George VI (1895-1952) was king of Great Britain and Northern Ireland from 1936 to 1952. He guided his country through World War II and the years of rapid transformation that followed.
Prince Albert, as George VI was generally known during his early years, was the second son of the Duke of York (later George V); he was born at York Cottage, Sandringham, on Dec. 15, 1895. Although a sensitive, shy, and at times nervous child, he was happy and possessed a determined spirit. In 1909 he entered the Royal Naval College at Osborne and 2 years later went on to Dartmouth. At both institutions he won the respect of his teachers and his classmates. Afterward he entered the navy professionally.
During the first years of World War I the prince served on the battleship Collingwood and later on the Malaya and while on the former participated in the Battle of Jutland (May 1916). Periods of illness, however, interrupted his service. Later in the war he was appointed to the Royal Naval Air Service, and in 1919 he became the first member of the royal family to receive a pilot's certificate.
After the war Prince Albert spent a year at Trinity College, Cambridge, where he proved to be a keen and diligent student. In 1920 George V created him Duke of York, and in this capacity he developed a special interest in industrial problems. His famous youth camps, where schoolboys and boys from industrial areas could spend weekends, were inaugurated in 1921. In 1923 he married Lady Elizabeth Bowes-Lyon, and the two became a model royal couple. They had two children: Princess Elizabeth (April 21, 1926) and Princess Margaret (Aug. 21, 1930).
Throughout the years between 1919 and his accession the Duke of York traveled widely. He gained a new confidence in himself and won the esteem of others. When his brother, Edward VIII, abdicated in 1936, the duke ascended to the throne as George VI. The new king brought to the monarchy a dignity, a compassion, and a broad understanding of human problems which served him well and compensated for his limited knowledge of political matters.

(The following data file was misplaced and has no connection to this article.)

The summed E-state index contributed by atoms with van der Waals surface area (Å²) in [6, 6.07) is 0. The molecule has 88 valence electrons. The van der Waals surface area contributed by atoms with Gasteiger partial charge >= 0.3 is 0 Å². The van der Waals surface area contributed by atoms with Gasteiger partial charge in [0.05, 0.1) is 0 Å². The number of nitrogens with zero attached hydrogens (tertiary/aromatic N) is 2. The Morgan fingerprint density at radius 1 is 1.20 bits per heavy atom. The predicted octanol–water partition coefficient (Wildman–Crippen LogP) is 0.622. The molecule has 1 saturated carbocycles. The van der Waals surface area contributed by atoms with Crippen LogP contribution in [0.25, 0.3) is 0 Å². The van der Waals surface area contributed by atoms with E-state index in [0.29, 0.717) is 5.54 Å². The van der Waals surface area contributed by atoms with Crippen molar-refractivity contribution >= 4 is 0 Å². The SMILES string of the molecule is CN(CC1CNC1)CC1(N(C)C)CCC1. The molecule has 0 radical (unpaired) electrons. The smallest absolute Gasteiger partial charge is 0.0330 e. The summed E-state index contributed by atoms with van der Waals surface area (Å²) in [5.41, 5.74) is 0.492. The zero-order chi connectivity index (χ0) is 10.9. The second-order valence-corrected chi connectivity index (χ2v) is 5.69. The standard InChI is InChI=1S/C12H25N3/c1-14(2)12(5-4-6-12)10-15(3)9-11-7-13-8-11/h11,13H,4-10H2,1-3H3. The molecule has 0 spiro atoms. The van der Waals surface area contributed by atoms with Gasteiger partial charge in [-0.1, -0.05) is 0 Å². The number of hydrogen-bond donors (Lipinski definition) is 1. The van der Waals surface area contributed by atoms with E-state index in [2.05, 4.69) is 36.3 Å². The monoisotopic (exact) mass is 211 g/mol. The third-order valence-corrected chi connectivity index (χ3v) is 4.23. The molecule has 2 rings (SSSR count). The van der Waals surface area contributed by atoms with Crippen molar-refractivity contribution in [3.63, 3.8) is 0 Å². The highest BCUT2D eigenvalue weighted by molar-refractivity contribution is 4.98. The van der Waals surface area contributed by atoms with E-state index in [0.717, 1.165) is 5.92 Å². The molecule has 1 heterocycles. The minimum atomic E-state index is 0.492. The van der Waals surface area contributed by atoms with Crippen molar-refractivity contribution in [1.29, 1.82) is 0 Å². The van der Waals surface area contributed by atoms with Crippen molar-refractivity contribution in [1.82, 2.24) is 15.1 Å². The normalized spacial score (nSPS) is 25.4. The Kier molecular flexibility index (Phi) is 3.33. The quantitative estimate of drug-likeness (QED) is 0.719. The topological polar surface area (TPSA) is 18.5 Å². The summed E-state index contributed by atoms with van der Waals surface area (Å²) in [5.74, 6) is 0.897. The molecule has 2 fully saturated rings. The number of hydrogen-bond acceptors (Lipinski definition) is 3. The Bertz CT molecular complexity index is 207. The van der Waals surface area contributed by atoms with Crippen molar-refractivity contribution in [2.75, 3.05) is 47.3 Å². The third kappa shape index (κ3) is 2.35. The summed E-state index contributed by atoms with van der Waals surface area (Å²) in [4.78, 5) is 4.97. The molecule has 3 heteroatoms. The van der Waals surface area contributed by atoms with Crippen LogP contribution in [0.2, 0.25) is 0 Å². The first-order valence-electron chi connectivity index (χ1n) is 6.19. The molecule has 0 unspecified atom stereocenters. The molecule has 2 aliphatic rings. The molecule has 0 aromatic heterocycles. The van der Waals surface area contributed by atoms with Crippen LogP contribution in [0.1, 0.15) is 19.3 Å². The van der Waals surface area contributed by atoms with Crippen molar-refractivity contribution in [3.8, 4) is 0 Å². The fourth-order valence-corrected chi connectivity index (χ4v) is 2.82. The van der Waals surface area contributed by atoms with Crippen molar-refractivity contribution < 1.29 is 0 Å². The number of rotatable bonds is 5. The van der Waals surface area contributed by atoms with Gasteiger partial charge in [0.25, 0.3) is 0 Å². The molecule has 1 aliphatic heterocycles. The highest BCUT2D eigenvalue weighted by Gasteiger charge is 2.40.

As king, George VI continued to display the qualities that characterized his earlier life. He proved to be a valuable source of advice for his ministers. In 1939 the King and Queen went to Canada in a precedent-breaking trip which was successful beyond expectations. As a result of this visit all talk of Canadian neutrality in the event of war ceased. That June the royal family proceeded to the United States, and the King became the first reigning British sovereign to enter that country. Throughout World War II he furthered Anglo-American unity. During the war he painstakingly carried out his many responsibilities and, together with the Queen, became a frequent visitor to the devastated areas of England. He identified with his people in their common suffering and gained their admiration. In postwar years he presided over far-reaching changes in the domestic and colonial realms. He died on Feb. 6, 1952.
Further Reading on George VI
Sir John W. Wheeler-Bennet, King George VI: His Life and Reign (1958), is a superb official biography that includes numerous samplings of the King's letters and diary comments. A King's Story: The Memoirs of the Duke of Windsor (1951) is useful for intimate reflections, and Harold G. Nicolson, King George V: His Life and Reign (1953), is an excellent companion volume.